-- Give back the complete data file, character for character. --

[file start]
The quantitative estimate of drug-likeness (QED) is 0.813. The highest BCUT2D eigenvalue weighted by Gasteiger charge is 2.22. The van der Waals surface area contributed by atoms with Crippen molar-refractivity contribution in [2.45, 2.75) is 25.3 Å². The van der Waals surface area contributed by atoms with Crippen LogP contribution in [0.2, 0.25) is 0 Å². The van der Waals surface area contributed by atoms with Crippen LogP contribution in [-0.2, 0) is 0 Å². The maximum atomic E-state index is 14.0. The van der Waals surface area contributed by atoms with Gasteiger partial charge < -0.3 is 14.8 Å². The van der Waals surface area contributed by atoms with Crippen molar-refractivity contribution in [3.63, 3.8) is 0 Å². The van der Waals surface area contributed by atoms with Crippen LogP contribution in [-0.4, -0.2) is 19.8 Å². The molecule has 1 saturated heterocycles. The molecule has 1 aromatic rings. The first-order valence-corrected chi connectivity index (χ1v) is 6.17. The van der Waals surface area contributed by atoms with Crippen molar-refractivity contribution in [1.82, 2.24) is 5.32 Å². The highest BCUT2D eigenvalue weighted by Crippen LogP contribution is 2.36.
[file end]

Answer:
The quantitative estimate of drug-likeness (QED) is 0.813. The highest BCUT2D eigenvalue weighted by Gasteiger charge is 2.22. The van der Waals surface area contributed by atoms with Crippen molar-refractivity contribution in [2.45, 2.75) is 25.3 Å². The van der Waals surface area contributed by atoms with Crippen LogP contribution in [0.2, 0.25) is 0 Å². The van der Waals surface area contributed by atoms with Crippen LogP contribution in [-0.2, 0) is 0 Å². The maximum atomic E-state index is 14.0. The van der Waals surface area contributed by atoms with Gasteiger partial charge < -0.3 is 14.8 Å². The van der Waals surface area contributed by atoms with Crippen molar-refractivity contribution in [3.63, 3.8) is 0 Å². The van der Waals surface area contributed by atoms with Crippen LogP contribution in [-0.4, -0.2) is 19.8 Å². The molecule has 1 saturated heterocycles. The molecule has 1 aromatic rings. The first-order valence-corrected chi connectivity index (χ1v) is 6.17. The van der Waals surface area contributed by atoms with Crippen molar-refractivity contribution in [1.82, 2.24) is 5.32 Å². The highest BCUT2D eigenvalue weighted by Crippen LogP contribution is 2.36.